Across the nation, the conversation about criminal justice reform and open data has changed its tone. People are demanding to see statistics from local and national law enforcement agencies that can provide hard evidence to the narratives of injustice. As criminal justice reform is taking place in the policy making sphere, it is imperative that the public also has access to information on who occupies the jails that surround their community. While open data is not the cure to social ills, it is a tangible means to inform citizens on specific issues and better policy practices.
Wayne County operates the largest jail system in the State of Michigan, comprised of three jails: the Andrew C. Baird Detention Facility, the Old Wayne County Jail, and the William Dickerson Detention Facility. Each of the facilities house an assortment of detainees, ranging from pretrial and sentenced felons, civil Friend of the Court violators, misdemeanants, and ordinance violators, to U.S. Marshal detainees of varied gender, race, and age. Though the website indicates the three facilities have an average daily population of 2,600 people, there is no public means to verify that number, nor is there a way to tell how frequently the website is updated to reflect any changes. The average daily population, demographics of the jail population, and the crimes that have been committed are all valuable sources of information for the public.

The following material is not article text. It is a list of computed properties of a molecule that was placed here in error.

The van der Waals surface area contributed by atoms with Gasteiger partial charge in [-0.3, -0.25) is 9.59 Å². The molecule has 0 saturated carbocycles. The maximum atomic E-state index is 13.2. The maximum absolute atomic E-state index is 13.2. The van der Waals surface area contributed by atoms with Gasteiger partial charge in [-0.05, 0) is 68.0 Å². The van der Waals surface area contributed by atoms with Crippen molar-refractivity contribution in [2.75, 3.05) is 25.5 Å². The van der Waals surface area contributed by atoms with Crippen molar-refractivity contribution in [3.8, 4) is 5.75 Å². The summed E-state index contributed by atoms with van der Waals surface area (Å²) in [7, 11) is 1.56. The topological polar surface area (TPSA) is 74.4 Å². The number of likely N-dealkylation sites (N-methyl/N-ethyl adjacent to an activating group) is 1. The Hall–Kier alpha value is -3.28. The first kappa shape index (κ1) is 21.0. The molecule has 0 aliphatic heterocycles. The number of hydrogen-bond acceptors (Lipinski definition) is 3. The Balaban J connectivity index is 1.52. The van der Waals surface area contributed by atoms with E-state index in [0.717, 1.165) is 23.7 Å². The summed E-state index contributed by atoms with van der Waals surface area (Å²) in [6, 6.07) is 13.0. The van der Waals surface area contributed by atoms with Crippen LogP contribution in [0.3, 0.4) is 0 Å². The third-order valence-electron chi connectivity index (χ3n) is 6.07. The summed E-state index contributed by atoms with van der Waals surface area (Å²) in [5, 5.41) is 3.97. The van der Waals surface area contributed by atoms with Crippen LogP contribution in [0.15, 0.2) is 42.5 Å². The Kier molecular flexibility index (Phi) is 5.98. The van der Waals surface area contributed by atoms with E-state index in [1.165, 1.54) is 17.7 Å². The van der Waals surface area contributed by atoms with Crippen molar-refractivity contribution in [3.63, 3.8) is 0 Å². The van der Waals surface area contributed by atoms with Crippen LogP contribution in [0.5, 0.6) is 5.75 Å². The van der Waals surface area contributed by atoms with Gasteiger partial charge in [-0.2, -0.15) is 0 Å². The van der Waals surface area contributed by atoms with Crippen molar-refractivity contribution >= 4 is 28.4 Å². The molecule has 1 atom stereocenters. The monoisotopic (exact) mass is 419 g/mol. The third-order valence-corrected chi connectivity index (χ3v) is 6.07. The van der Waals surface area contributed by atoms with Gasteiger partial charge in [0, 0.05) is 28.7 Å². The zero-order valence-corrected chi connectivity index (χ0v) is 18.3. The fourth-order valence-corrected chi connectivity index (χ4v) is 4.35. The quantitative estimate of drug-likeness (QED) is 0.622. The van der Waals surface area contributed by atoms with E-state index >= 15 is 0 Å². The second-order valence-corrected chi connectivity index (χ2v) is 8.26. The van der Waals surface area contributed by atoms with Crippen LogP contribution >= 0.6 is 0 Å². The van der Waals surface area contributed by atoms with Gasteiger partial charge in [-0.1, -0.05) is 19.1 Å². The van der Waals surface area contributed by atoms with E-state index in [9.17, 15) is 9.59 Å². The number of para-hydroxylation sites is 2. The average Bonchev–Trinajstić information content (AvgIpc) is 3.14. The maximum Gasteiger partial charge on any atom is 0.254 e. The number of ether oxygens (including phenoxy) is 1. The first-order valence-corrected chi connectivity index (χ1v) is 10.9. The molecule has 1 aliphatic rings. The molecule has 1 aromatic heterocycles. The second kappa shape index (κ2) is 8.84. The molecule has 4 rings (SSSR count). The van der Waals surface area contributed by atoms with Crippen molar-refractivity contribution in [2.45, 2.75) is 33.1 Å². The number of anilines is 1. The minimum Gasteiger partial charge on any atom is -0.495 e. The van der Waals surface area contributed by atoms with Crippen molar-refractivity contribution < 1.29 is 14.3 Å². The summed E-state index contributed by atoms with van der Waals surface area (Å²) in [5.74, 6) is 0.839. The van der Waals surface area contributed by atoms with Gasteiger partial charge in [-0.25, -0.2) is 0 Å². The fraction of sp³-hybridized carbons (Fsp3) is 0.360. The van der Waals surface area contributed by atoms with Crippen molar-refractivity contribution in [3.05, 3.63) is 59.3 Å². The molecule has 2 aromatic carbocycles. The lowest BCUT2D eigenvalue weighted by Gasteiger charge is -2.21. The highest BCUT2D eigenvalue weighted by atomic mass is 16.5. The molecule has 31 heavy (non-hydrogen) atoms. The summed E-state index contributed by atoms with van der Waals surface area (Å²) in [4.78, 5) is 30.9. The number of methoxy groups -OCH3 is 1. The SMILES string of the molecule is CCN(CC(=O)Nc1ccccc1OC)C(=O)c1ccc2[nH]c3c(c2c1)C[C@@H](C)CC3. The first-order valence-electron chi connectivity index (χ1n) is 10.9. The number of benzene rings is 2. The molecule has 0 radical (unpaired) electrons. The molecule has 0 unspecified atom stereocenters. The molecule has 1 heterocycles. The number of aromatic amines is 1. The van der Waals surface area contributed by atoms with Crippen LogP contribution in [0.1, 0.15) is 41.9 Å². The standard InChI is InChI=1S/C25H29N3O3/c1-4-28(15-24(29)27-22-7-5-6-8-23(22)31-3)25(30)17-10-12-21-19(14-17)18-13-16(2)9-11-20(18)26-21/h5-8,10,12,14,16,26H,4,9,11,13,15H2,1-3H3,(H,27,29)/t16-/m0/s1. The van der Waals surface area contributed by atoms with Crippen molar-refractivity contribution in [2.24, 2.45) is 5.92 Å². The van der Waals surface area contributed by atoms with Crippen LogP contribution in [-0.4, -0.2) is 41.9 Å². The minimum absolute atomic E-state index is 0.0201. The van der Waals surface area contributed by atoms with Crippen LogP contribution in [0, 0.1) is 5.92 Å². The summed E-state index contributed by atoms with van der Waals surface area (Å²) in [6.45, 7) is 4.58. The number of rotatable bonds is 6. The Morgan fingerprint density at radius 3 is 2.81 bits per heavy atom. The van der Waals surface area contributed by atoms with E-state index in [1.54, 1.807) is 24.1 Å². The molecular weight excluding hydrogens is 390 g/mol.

Multiple cities have displayed these data, and serve as examples for Wayne County. Miami-Dade County, FL publishes jail population statistics daily, displaying inmates by gender, age, primary offense, charge status, length of stay, and more. Louisville, KY created a Jail Population Management Dashboard. Both data platforms were built to help judges and other stakeholders understand the conditions of the local jails, and use the data to inform sentencing, facility and inmate outcomes, reduce overcrowding, and increase the use of alternative sentencing programs. Publishing Wayne County’s jail information can lead to the same outcomes.
The data analysis that compliments open data practices is a part of the formula for creating transformational policies. There are numerous ways that recording and publishing data about jail operations can inform better policies and practices:
1. Better budgeting and allocation of funds. By monitoring the rate at which dollars are expended for a specific function, data allows for administrations to ensure accurate estimates of future expenditures.
2. More effective deployment of staff. Knowing the average daily population and annual average bookings can help inform staffing decisions to determine a total need of officers, shift responsibilities, and room arrangements. The population information also helps with facility planning, reducing overcrowding, controlling violence within the facility, staffing, determining appropriate programs and services, and policy and procedure development.
3. Program participation and effectiveness. Gauging the amount of inmates involved in jail work programs, educational training services, rehabilitation/detox programs, and the like is critical to evaluating methods to improve and expand such services. Quantifying participation and effectiveness of these programs can potentially lead to a shift in jail rehabilitating services.